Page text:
The Big Muddy National Fish and Wildlife Refuge will restrict hunting on the Jameson Island Unit of the refuge to archery only, and a portion of the unit will be closed to public entry. The reason for this change is to provide safer conditions for contractors and the public as contractors with heavy equipment begin work on a side channel construction project in the closed area. This refuge unit is adjacent to the historic community of Arrow Rock.
Previously the unit was open to all legal hunting methods in accordance with state and federal codes. Other permitted activities such as hiking, fishing and nature observation will continue outside the immediate closed construction area. The immediate construction area will be closed to all public access for safety reasons until the project is complete. Violation of the closed construction area could result in prosecution. The Lewis and Clark Trail of Discovery will remain open for three-quarters of a mile until it reaches the closed area. Access to the Missouri River from the trail will no longer be possible during the construction period.
During the next year, this refuge unit will undergo habitat improvement to reconnect the Missouri River with its floodplain. The Jameson Island side channel project includes restoration of shallow water habitat through creation of an additional side channel extension on the Missouri River. A contractor for the U.S. Army Corps of Engineers, Kansas City District, will excavate a new side channel approximately one-mile long and link it to an existing side channel constructed in 2006 and 2007. The amount of flow diverted into this side channel from the Missouri River will be less than 10% during the navigation season.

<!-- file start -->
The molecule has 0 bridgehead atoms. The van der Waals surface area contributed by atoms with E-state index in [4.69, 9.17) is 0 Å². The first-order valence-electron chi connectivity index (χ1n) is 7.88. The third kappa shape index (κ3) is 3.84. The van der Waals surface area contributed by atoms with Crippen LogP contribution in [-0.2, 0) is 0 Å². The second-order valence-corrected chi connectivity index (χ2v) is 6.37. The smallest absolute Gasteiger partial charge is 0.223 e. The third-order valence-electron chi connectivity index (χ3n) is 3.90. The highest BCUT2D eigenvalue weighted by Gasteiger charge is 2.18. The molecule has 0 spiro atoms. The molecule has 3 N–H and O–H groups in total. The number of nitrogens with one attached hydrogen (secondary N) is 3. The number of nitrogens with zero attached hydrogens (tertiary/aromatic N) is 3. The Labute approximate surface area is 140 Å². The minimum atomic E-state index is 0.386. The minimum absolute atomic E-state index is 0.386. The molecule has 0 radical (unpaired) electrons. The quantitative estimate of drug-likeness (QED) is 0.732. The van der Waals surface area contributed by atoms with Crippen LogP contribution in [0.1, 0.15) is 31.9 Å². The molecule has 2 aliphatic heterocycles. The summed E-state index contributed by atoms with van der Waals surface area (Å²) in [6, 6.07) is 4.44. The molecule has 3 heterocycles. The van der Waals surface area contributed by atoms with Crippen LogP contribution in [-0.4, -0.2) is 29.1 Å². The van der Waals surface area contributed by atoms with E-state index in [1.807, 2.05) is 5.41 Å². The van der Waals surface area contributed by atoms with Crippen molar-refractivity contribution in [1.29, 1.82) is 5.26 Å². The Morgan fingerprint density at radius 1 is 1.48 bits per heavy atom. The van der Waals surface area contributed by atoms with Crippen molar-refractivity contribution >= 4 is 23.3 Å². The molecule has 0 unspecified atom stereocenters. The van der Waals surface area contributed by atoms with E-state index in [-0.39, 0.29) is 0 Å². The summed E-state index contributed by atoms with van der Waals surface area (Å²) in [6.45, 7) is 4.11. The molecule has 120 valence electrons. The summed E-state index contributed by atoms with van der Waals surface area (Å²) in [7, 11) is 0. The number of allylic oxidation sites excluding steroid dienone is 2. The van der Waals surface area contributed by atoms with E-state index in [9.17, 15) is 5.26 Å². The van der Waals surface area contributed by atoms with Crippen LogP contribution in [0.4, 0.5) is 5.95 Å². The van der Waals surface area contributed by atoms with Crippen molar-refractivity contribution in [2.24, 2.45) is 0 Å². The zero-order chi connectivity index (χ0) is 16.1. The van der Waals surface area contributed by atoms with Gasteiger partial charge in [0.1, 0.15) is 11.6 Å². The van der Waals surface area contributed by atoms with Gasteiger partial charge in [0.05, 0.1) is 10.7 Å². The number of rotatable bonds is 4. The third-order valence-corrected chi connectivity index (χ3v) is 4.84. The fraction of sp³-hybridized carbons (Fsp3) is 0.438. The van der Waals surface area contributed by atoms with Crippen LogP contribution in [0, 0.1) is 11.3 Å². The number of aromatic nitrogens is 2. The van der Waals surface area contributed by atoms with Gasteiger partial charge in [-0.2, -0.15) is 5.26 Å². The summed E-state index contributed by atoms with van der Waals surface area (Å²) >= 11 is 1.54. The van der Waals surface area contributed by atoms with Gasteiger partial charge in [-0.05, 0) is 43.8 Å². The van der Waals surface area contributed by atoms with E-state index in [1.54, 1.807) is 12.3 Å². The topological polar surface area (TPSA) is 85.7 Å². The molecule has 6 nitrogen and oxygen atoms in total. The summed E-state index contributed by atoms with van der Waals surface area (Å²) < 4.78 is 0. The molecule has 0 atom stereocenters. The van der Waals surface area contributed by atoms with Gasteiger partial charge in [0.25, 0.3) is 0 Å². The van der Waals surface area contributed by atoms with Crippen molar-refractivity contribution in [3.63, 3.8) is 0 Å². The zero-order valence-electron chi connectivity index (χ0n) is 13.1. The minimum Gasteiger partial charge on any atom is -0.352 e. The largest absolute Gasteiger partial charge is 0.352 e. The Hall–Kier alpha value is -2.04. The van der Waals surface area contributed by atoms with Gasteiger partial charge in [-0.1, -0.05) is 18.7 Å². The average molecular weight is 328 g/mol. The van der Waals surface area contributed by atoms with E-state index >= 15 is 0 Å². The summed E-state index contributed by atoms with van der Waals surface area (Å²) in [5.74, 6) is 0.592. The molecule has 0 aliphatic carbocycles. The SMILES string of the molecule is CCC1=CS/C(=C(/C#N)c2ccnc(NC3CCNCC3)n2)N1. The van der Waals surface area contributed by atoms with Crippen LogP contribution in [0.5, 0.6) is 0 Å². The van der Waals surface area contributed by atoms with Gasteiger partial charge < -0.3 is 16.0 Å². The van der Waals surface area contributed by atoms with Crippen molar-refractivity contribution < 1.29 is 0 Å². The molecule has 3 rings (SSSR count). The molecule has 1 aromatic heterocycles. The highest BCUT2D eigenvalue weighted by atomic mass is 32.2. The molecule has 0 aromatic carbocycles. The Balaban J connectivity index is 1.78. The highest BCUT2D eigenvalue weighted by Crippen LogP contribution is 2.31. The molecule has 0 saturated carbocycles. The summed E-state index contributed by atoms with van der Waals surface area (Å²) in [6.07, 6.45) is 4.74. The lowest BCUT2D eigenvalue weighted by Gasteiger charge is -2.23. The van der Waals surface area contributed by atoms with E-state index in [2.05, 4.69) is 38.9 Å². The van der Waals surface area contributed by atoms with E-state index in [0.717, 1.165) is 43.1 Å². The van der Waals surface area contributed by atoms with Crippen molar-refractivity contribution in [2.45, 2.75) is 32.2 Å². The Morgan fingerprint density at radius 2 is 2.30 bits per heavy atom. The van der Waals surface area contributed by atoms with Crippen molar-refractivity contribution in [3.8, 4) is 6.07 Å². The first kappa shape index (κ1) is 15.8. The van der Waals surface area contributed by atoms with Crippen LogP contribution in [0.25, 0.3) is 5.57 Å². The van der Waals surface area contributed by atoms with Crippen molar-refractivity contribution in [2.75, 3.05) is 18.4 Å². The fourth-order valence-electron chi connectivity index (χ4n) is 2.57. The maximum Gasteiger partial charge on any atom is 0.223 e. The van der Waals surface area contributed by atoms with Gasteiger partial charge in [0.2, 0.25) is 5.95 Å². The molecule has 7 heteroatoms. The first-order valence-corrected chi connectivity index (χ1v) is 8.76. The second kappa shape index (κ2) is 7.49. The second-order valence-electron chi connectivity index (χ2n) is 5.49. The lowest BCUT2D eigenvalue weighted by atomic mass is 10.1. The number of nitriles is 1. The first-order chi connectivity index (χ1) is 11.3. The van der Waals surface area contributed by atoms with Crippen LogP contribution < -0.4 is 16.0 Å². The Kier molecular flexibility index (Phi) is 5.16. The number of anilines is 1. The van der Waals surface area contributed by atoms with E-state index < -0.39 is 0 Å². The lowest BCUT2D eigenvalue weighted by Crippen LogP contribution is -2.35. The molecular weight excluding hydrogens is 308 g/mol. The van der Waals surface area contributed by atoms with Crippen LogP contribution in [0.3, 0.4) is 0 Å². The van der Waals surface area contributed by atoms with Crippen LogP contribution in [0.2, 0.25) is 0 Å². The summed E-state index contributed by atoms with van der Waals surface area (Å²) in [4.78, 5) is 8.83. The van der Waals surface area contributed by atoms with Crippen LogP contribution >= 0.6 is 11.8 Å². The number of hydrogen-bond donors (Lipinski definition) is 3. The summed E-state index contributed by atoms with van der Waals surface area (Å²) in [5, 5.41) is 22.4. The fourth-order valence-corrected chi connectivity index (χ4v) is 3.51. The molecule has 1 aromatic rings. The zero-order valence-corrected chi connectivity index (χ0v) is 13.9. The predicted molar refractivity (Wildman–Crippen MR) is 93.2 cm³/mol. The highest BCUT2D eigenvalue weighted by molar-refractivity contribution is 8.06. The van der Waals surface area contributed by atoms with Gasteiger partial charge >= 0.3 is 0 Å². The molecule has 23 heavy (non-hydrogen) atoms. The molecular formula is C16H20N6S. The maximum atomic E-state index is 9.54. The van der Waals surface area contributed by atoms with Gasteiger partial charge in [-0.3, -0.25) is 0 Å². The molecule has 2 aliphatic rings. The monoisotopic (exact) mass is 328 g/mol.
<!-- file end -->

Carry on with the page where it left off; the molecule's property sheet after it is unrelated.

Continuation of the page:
Shallow, slower water provides better habitat for many fishes, in particular the endangered pallid sturgeon.
The U.S. Fish and Wildlife Service is the principal federal agency responsible for conserving, protecting and enhancing fish, wildlife and plants and their habitats for the continuing benefit of the American people. The Service manages the 94-million-acre National Wildlife Refuge System that encompasses more than 560 national wildlife refuges, thousands of small wetlands and other special management areas. It also operates 70 national fish hatcheries, 64 fishery resource offices and 78 ecological services field stations. The agency enforces federal wildlife laws, administers the Endangered Species Act, manages migratory bird populations, restores nationally significant fisheries, conserves and restores wildlife habitat such as wetlands, and helps foreign governments with their conservation efforts. It also oversees the Federal Aid program that distributes hundreds of millions of dollars in excise taxes on fishing and hunting equipment to state fish and wildlife agencies.
The Big Muddy National Fish and Wildlife Refuge encompass over 16,700 acres of public land in eleven separate units in the Missouri River Floodplain between Kansas City and St. Louis. For further information about the Big Muddy National Fish and Wildlife Refuge and to see a map of the updated restrictions visit us on the web at www.fws.gov/refuge/big_muddy/.